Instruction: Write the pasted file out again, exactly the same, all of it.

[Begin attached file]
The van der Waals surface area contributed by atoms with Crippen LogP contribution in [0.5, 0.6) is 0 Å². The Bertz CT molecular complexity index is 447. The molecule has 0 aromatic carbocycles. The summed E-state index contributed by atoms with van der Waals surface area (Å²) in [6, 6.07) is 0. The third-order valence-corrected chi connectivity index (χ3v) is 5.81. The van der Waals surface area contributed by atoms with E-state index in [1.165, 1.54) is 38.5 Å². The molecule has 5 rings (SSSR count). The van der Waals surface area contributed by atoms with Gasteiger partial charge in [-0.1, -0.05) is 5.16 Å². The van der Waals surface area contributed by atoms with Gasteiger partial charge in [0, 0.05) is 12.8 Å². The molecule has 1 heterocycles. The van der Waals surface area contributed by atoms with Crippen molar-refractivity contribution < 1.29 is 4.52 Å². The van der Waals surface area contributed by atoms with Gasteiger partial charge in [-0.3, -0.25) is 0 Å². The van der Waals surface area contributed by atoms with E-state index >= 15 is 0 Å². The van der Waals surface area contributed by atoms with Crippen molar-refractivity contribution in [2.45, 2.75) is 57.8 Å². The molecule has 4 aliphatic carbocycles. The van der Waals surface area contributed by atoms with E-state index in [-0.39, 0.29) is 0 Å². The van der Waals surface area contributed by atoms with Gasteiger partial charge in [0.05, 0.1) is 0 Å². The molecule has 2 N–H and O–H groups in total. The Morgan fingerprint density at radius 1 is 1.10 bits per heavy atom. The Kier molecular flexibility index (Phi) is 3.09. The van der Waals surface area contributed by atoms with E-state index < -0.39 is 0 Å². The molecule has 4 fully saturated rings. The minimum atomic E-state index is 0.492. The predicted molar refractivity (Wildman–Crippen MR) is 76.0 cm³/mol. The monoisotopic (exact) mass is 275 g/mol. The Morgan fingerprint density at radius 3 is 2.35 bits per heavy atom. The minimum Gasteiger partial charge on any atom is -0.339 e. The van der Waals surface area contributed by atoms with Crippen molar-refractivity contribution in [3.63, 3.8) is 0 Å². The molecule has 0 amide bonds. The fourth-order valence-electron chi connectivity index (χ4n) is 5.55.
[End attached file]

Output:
The van der Waals surface area contributed by atoms with Crippen LogP contribution in [0.5, 0.6) is 0 Å². The Bertz CT molecular complexity index is 447. The molecule has 0 aromatic carbocycles. The summed E-state index contributed by atoms with van der Waals surface area (Å²) in [6, 6.07) is 0. The third-order valence-corrected chi connectivity index (χ3v) is 5.81. The van der Waals surface area contributed by atoms with E-state index in [1.165, 1.54) is 38.5 Å². The molecule has 5 rings (SSSR count). The van der Waals surface area contributed by atoms with Gasteiger partial charge in [-0.1, -0.05) is 5.16 Å². The van der Waals surface area contributed by atoms with Gasteiger partial charge in [0, 0.05) is 12.8 Å². The molecule has 1 heterocycles. The van der Waals surface area contributed by atoms with Crippen molar-refractivity contribution < 1.29 is 4.52 Å². The van der Waals surface area contributed by atoms with Gasteiger partial charge in [-0.3, -0.25) is 0 Å². The van der Waals surface area contributed by atoms with E-state index >= 15 is 0 Å². The van der Waals surface area contributed by atoms with Crippen molar-refractivity contribution in [2.45, 2.75) is 57.8 Å². The molecule has 4 aliphatic carbocycles. The van der Waals surface area contributed by atoms with E-state index in [-0.39, 0.29) is 0 Å². The van der Waals surface area contributed by atoms with Gasteiger partial charge in [0.05, 0.1) is 0 Å². The molecule has 2 N–H and O–H groups in total. The Morgan fingerprint density at radius 1 is 1.10 bits per heavy atom. The Kier molecular flexibility index (Phi) is 3.09. The van der Waals surface area contributed by atoms with E-state index < -0.39 is 0 Å². The molecule has 4 fully saturated rings. The minimum atomic E-state index is 0.492. The predicted molar refractivity (Wildman–Crippen MR) is 76.0 cm³/mol. The monoisotopic (exact) mass is 275 g/mol. The Morgan fingerprint density at radius 3 is 2.35 bits per heavy atom. The minimum Gasteiger partial charge on any atom is -0.339 e. The van der Waals surface area contributed by atoms with Crippen molar-refractivity contribution in [3.63, 3.8) is 0 Å². The molecule has 0 amide bonds. The fourth-order valence-electron chi connectivity index (χ4n) is 5.55.